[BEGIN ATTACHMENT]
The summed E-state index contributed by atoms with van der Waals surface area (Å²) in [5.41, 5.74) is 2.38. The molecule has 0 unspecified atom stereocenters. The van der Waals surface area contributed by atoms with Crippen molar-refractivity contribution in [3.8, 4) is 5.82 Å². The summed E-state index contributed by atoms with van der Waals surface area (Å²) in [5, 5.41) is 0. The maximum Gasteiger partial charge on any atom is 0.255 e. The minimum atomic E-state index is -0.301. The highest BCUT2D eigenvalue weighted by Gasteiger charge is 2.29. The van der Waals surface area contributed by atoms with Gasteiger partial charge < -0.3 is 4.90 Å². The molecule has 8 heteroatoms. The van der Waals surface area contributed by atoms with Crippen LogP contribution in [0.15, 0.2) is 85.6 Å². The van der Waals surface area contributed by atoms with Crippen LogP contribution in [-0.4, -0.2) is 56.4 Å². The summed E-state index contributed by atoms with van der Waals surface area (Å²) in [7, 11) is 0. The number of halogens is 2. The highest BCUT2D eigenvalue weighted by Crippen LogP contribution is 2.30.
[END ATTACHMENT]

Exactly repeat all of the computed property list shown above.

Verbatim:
The summed E-state index contributed by atoms with van der Waals surface area (Å²) in [5.41, 5.74) is 2.38. The molecule has 0 unspecified atom stereocenters. The van der Waals surface area contributed by atoms with Crippen molar-refractivity contribution in [3.8, 4) is 5.82 Å². The summed E-state index contributed by atoms with van der Waals surface area (Å²) in [5, 5.41) is 0. The maximum Gasteiger partial charge on any atom is 0.255 e. The minimum atomic E-state index is -0.301. The highest BCUT2D eigenvalue weighted by Gasteiger charge is 2.29. The van der Waals surface area contributed by atoms with Gasteiger partial charge < -0.3 is 4.90 Å². The molecule has 8 heteroatoms. The van der Waals surface area contributed by atoms with Crippen LogP contribution in [0.15, 0.2) is 85.6 Å². The van der Waals surface area contributed by atoms with Crippen LogP contribution in [-0.4, -0.2) is 56.4 Å². The summed E-state index contributed by atoms with van der Waals surface area (Å²) in [7, 11) is 0. The number of halogens is 2. The highest BCUT2D eigenvalue weighted by Crippen LogP contribution is 2.30.